LONDON, UK – The British Royal family is in a royal rage this week as shocking photos of the Queen’s cataract surgery have splashed across the pages of the French tabloid, Le Singe. There on a 24-page spread are high-resolution photos of everything from the first incision to the final sponge count. These photos, sold to the French press earlier this month, were published in this week’s edition on the cover page with the title – loosely translated from French – “God Save the Queen’s Peepers!”
This invasion of privacy has taken Buckingham Palace by surprise and has them seeking legal consult as they attempt to quash the unauthorized publication. The operating room nurse who took the pictures has already been fired from his position at the NHS and is currently enjoying an early retirement in Greece funded by receipts from selling the photos. (In America, where medical privacy (HIPAA) laws are somewhat more stringent, the man and up to two generations of his offspring could have had all of their internal organs forcibly donated to others as punishment for even mentioning that an identifiable individual had had cataract surgery.)
While British blood boils, the French response to the supposed breach has been tepid. “It’s just a woman undergoing routine ocular surgery…I don’t see what the big deal is,” said Gaston Monoise, editor of Le Singe. “It is the human body and it is beautiful.”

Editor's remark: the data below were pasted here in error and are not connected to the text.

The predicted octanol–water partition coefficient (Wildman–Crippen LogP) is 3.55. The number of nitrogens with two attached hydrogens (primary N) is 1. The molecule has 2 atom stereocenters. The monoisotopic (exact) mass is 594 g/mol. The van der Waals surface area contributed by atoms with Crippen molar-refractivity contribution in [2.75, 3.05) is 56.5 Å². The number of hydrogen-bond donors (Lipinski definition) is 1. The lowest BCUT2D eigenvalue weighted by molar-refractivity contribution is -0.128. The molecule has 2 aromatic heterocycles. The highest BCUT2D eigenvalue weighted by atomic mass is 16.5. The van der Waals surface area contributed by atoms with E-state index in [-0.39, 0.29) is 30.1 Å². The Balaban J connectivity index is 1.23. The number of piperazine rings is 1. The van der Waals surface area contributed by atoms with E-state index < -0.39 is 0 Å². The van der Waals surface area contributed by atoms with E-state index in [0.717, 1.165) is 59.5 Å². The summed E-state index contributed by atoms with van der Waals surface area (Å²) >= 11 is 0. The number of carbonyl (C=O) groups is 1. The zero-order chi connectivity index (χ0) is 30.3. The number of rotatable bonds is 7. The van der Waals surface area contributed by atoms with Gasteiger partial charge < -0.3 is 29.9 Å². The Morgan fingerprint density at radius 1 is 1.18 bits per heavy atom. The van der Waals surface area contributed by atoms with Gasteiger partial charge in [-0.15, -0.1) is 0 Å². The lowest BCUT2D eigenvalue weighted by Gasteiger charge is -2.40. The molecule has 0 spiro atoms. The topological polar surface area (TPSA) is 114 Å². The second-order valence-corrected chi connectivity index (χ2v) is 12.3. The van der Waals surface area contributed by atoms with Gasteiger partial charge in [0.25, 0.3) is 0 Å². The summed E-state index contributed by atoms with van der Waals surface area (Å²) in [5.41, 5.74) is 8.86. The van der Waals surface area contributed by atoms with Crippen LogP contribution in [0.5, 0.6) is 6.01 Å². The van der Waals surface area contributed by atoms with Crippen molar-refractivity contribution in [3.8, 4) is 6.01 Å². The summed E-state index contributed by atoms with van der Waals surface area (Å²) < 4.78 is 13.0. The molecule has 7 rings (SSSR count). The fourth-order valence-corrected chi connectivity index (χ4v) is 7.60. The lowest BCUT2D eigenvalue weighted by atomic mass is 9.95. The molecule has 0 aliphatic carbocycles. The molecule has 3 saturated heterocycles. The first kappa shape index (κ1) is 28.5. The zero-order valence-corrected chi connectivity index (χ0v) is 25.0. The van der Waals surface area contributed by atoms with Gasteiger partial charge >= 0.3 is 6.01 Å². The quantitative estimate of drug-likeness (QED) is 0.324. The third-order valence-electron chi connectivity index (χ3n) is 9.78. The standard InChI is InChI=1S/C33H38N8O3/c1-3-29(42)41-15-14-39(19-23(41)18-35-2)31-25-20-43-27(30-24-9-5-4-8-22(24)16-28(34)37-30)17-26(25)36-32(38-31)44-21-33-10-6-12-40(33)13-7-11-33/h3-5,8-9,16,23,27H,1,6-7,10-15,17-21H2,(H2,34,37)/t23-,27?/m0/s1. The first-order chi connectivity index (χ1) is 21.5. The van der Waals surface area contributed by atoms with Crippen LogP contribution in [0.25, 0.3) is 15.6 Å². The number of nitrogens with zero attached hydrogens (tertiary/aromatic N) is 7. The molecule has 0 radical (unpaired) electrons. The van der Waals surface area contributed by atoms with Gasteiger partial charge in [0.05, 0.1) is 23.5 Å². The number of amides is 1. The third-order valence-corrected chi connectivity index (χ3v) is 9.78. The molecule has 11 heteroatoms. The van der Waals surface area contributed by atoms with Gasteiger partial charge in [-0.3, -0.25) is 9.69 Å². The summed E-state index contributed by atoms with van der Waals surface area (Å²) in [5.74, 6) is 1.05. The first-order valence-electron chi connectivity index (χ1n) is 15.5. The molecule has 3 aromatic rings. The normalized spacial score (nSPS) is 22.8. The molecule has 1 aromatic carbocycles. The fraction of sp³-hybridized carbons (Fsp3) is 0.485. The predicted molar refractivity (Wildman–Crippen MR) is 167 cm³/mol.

The first round of photos may only be the beginning, as recent reports seem to indicate that a similar article, titled “See the Queen’s New Implants!,” will appear in the German publication, Der Lowenzahn, later this week. Rumor has it that this release will include tantalizing, not-yet-seen images of the Queen’s pupils being dilated prior to the surgery.
DISCLAIMER: All stories, quotations, medical reports, studies, and news entries are fictitious, created in the interest of humor. They are the ripe and, sometimes, rotten fruit borne from the fecund imagination of the Daily Medical Examiner creative staff, and any relationship to actual events present or historical should be considered coincidental. The DME uses invented names for people, businesses, and institutions in its stories, except in cases where public figures are being satirized. Any other use of real names is coincidental.